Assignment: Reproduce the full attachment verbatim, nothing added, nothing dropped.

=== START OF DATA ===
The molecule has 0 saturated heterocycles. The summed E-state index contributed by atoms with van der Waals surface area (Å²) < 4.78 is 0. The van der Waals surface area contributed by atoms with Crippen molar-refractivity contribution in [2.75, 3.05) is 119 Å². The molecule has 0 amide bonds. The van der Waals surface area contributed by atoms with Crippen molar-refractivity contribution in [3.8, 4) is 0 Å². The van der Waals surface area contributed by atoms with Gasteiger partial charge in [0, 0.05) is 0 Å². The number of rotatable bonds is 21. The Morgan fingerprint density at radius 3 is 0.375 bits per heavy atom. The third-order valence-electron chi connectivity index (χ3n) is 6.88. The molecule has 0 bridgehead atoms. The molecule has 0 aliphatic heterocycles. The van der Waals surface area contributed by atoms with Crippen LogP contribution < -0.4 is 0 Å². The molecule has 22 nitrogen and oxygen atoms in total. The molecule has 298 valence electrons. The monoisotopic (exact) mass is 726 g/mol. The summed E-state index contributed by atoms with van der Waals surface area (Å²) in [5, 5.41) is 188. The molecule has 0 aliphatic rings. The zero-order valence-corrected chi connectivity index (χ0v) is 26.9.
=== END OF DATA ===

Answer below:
The molecule has 0 saturated heterocycles. The summed E-state index contributed by atoms with van der Waals surface area (Å²) < 4.78 is 0. The van der Waals surface area contributed by atoms with Crippen molar-refractivity contribution in [2.75, 3.05) is 119 Å². The molecule has 0 amide bonds. The van der Waals surface area contributed by atoms with Crippen molar-refractivity contribution in [3.8, 4) is 0 Å². The van der Waals surface area contributed by atoms with Gasteiger partial charge in [0, 0.05) is 0 Å². The number of rotatable bonds is 21. The Morgan fingerprint density at radius 3 is 0.375 bits per heavy atom. The third-order valence-electron chi connectivity index (χ3n) is 6.88. The molecule has 0 bridgehead atoms. The molecule has 0 aliphatic heterocycles. The van der Waals surface area contributed by atoms with Crippen LogP contribution < -0.4 is 0 Å². The molecule has 22 nitrogen and oxygen atoms in total. The molecule has 298 valence electrons. The monoisotopic (exact) mass is 726 g/mol. The summed E-state index contributed by atoms with van der Waals surface area (Å²) in [5, 5.41) is 188. The molecule has 0 aliphatic rings. The zero-order valence-corrected chi connectivity index (χ0v) is 26.9.